Next Article in Journal
CHNS Modeling for Study and Management of Human–Water Interactions at Multiple Scales
Previous Article in Journal
Removal of Arsenic(III) Ion from Aqueous Media Using Complex Nickel-Aluminum and Nickel-Aluminum-Zirconium Hydroxides
Article

Urban Mountain Waterscapes: The Transformation of Hydro-Social Relations in the Trans-Himalayan Town Leh, Ladakh, India

1
Heidelberg Center for the Environment (HCE), Heidelberg University, 69120 Heidelberg, Germany
2
South Asia Institute (SAI), Heidelberg University, 69115 Heidelberg, Germany
*
Author to whom correspondence should be addressed.
Water 2020, 12(6), 1698; https://doi.org/10.3390/w12061698
Received: 28 April 2020 / Revised: 27 May 2020 / Accepted: 11 June 2020 / Published: 14 June 2020
(This article belongs to the Special Issue Engaged Research for Urban Water Resilience)
Socio-economic processes and climate change impact the socio-hydrology of many small towns in the Hindu Kush Himalaya (HKH), such as Leh in Ladakh. The rapidly urbanising town experienced a shift from agricultural livelihoods towards incomes mainly relying on the tourism sector. As results of this research show, the limited water resources essential to the everyday life of urban citizens have become increasingly important for the tourism sector and the urbanisation process. This study aims to understand the transformation of the urban mountain waterscape and the role of different actors involved. The waterscape approach frames hydro-social relations in a specific spatial context and additionally captures diverging hydromentalities within local actor constellations. Related discourses are materialised as water governance impacting the everyday life of urban citizens. A combination of quantitative, qualitative and participatory methods allows for a differentiated picture of current developments. Based on 312 household questionnaires, 96 semi-structured interviews, and a participatory photography workshop, this study provides evidence that urban restructuring induced by development imaginaries produces uneven water citizenships in Leh. Along with socio-economic shifts, the community-managed water regulation system is replaced by a technocratic scheme, centralising water supply and sanitation. While some of Leh’s citizens benefit from urban restructurings, others are confronted with environmental and social costs, such as a deteriorating water quality and a further reduction in quantity. View Full-Text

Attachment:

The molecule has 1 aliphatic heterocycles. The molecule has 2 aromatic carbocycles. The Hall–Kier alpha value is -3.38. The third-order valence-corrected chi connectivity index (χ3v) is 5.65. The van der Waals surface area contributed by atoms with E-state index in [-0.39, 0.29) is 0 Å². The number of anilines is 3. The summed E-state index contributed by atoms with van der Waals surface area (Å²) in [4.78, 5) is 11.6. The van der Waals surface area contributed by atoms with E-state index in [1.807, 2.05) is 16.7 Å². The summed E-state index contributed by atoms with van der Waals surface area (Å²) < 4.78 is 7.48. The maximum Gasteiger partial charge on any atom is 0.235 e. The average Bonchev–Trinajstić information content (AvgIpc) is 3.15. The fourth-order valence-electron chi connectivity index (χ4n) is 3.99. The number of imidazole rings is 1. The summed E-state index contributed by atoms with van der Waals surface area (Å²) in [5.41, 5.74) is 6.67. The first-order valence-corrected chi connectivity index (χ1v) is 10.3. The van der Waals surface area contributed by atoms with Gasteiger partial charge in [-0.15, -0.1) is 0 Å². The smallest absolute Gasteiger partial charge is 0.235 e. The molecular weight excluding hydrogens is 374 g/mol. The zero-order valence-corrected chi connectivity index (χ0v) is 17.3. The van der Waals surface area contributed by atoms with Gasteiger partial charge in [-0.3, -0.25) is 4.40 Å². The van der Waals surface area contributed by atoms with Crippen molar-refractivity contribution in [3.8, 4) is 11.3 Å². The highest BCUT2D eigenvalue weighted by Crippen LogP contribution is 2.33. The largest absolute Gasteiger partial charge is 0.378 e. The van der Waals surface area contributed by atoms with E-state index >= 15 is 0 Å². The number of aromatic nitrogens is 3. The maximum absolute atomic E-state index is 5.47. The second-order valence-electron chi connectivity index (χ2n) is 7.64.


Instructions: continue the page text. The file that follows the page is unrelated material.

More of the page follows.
Keywords: Ladakh; urbanisation; water governance; urban transition; waterscapes; water infrastructure; hydromentalities; water citizenships; hydro-social relations Ladakh; urbanisation; water governance; urban transition; waterscapes; water infrastructure; hydromentalities; water citizenships; hydro-social relations
Show Figures

Figure 1

MDPI and ACS Style

Müller, J.; Dame, J.; Nüsser, M. Urban Mountain Waterscapes: The Transformation of Hydro-Social Relations in the Trans-Himalayan Town Leh, Ladakh, India. Water 2020, 12, 1698. https://doi.org/10.3390/w12061698

AMA Style

Müller J, Dame J, Nüsser M. Urban Mountain Waterscapes: The Transformation of Hydro-Social Relations in the Trans-Himalayan Town Leh, Ladakh, India. Water. 2020; 12(6):1698. https://doi.org/10.3390/w12061698

Chicago/Turabian Style

Müller, Judith, Juliane Dame, and Marcus Nüsser. 2020. "Urban Mountain Waterscapes: The Transformation of Hydro-Social Relations in the Trans-Himalayan Town Leh, Ladakh, India" Water 12, no. 6: 1698. https://doi.org/10.3390/w12061698

Find Other Styles
Note that from the first issue of 2016, MDPI journals use article numbers instead of page numbers. See further details here.

Article Access Map by Country/Region

1
Back to TopTop